Purpose: A contemporary review of the indications, techniques and outcomes is presented for nephron sparing approaches to solid renal masses, emphasizing their role for the treatment of renal cell carcinoma. We also reviewed the evolving role of minimally invasive forms of parenchymal sparing renal surgery.
Materials and methods: MEDLINE and CANCERLIT computerized literature searches, and manual bibliographic reviews were performed to identify published peer reviewed articles pertaining to nephron sparing surgery or partial nephrectomy from 1980 to 2000. Pertinent articles were collated and reviewed.
Results: Nephron sparing surgery is increasingly being used to treat patients with solid renal lesions. The technical success rate of nephron sparing surgery is excellent, and operative morbidity and mortality are low. For renal cell carcinoma long-term cancer-free survival is comparable to that after radical nephrectomy, particularly for low stage disease. The overall incidence of local recurrence is low at 0% to 10%. For tumors 4 cm. or less local recurrence rates are even less at 0% to 3%. The risk of local recurrence depends primarily on the initial local pathological tumor stage. The reported incidence of multifocal renal cell carcinoma is approximately 15% and it also depends on tumor size, histology and stage. The risk of multifocal disease is low at less than 5% when the maximal diameter of the primary tumor is 4 cm. or less. Recent advances in renal imaging limit the radiographic evaluation necessary when planning complex nephron sparing approaches. Three-dimensional, volume rendered computerized tomography integrates all of the necessary information previously obtained by conventional computerized tomography, angiography, venography and pyelography into a single preoperative test, allowing better operative planning with maximal preservation of unaffected parenchyma in the remnant kidney. Minimally invasive modalities of tumor resection or destruction should be reserved for highly select patients and await improvements in technology, standardization of technique and long-term outcomes data before they may be completely integrated options.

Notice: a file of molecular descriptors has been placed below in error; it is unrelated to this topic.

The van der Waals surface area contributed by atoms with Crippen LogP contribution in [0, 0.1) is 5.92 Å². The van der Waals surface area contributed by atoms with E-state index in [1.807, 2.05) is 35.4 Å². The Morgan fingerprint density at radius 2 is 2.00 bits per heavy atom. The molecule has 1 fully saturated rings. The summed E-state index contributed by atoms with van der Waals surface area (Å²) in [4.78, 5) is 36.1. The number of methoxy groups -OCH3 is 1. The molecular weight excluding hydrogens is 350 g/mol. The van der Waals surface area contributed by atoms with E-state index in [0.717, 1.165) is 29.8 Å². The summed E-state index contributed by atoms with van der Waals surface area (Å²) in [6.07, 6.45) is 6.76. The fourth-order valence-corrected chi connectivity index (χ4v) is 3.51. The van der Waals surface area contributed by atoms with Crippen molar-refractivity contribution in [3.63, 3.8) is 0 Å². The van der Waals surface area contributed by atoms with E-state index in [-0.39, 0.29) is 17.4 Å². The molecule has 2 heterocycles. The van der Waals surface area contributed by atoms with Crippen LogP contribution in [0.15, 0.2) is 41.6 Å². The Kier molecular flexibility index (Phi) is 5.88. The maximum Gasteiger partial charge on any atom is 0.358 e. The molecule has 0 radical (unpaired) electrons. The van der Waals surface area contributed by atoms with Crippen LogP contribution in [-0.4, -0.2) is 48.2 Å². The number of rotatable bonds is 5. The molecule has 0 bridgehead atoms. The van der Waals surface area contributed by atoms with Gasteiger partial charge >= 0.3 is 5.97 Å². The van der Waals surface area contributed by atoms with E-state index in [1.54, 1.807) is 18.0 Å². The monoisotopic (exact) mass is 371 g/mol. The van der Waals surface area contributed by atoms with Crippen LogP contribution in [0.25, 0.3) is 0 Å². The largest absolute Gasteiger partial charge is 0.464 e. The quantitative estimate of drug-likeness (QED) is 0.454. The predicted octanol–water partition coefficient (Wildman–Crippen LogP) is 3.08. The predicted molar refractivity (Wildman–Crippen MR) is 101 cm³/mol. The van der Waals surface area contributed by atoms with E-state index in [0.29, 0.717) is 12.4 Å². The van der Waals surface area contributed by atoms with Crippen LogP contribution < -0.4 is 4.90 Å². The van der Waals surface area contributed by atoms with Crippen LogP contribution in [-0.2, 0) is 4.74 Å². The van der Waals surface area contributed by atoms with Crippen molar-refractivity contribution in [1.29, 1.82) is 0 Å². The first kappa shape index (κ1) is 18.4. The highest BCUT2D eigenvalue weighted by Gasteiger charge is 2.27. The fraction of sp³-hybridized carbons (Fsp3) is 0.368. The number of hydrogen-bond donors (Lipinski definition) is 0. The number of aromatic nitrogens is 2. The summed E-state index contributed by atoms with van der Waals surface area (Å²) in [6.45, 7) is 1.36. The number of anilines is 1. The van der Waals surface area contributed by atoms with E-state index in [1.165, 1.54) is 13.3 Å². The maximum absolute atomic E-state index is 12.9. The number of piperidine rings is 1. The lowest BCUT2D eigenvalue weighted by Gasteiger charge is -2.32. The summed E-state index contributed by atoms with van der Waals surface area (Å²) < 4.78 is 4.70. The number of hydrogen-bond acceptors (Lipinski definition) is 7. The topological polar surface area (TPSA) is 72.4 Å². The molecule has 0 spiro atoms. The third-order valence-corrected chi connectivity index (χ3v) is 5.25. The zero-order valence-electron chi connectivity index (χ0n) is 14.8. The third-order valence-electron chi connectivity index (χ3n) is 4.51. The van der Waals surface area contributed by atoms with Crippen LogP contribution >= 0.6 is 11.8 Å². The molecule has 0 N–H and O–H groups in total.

Conclusions: Nephron sparing surgery provides effective therapy for patients in whom preservation of renal function is a relevant clinical consideration. The importance of meticulous operative technique for achieving acceptable oncological and functional outcomes is emphasized. Accumulating data in appropriately select patients suggest a long-term functional advantage gained by the maximal preservation of unaffected renal parenchyma without sacrificing cancer control.